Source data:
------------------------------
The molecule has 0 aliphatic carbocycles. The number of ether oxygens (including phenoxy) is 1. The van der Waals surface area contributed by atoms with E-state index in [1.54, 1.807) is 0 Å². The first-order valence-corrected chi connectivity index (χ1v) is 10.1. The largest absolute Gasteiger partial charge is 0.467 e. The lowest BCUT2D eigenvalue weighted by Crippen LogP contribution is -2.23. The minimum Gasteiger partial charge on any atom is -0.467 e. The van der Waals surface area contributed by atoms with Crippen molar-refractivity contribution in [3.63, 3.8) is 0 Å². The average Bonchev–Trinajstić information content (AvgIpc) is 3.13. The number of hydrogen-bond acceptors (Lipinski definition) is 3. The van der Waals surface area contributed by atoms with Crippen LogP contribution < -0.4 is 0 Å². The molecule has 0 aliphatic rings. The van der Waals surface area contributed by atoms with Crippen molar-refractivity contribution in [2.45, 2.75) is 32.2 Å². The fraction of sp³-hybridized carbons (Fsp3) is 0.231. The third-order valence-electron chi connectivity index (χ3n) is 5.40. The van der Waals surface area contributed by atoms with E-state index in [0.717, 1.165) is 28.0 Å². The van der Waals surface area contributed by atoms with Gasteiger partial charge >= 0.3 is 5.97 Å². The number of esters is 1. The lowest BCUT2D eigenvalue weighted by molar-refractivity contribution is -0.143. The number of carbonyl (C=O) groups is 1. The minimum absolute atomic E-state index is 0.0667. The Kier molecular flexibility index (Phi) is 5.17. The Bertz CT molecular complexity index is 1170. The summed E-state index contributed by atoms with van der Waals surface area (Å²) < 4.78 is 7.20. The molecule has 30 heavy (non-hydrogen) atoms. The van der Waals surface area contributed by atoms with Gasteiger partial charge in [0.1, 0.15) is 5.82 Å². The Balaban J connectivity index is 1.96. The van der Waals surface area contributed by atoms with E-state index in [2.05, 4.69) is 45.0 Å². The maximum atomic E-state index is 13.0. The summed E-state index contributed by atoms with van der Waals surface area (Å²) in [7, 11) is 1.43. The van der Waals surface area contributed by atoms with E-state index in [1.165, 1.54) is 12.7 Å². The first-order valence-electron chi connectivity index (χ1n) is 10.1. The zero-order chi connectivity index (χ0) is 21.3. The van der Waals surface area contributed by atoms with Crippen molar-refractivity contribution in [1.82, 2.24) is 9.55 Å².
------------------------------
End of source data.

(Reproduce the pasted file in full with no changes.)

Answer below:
The molecule has 0 aliphatic carbocycles. The number of ether oxygens (including phenoxy) is 1. The van der Waals surface area contributed by atoms with E-state index in [1.54, 1.807) is 0 Å². The first-order valence-corrected chi connectivity index (χ1v) is 10.1. The largest absolute Gasteiger partial charge is 0.467 e. The lowest BCUT2D eigenvalue weighted by Crippen LogP contribution is -2.23. The minimum Gasteiger partial charge on any atom is -0.467 e. The van der Waals surface area contributed by atoms with Crippen molar-refractivity contribution in [3.63, 3.8) is 0 Å². The average Bonchev–Trinajstić information content (AvgIpc) is 3.13. The number of hydrogen-bond acceptors (Lipinski definition) is 3. The van der Waals surface area contributed by atoms with Crippen LogP contribution < -0.4 is 0 Å². The molecule has 0 aliphatic rings. The van der Waals surface area contributed by atoms with Crippen molar-refractivity contribution in [2.45, 2.75) is 32.2 Å². The fraction of sp³-hybridized carbons (Fsp3) is 0.231. The third-order valence-electron chi connectivity index (χ3n) is 5.40. The van der Waals surface area contributed by atoms with E-state index in [0.717, 1.165) is 28.0 Å². The van der Waals surface area contributed by atoms with Gasteiger partial charge >= 0.3 is 5.97 Å². The number of esters is 1. The lowest BCUT2D eigenvalue weighted by molar-refractivity contribution is -0.143. The number of carbonyl (C=O) groups is 1. The minimum absolute atomic E-state index is 0.0667. The Kier molecular flexibility index (Phi) is 5.17. The Bertz CT molecular complexity index is 1170. The summed E-state index contributed by atoms with van der Waals surface area (Å²) < 4.78 is 7.20. The molecule has 30 heavy (non-hydrogen) atoms. The van der Waals surface area contributed by atoms with Gasteiger partial charge in [0.1, 0.15) is 5.82 Å². The Balaban J connectivity index is 1.96. The van der Waals surface area contributed by atoms with E-state index in [2.05, 4.69) is 45.0 Å². The maximum atomic E-state index is 13.0. The summed E-state index contributed by atoms with van der Waals surface area (Å²) in [7, 11) is 1.43. The van der Waals surface area contributed by atoms with E-state index in [1.165, 1.54) is 12.7 Å². The first-order valence-electron chi connectivity index (χ1n) is 10.1. The zero-order chi connectivity index (χ0) is 21.3. The van der Waals surface area contributed by atoms with Crippen molar-refractivity contribution in [1.82, 2.24) is 9.55 Å².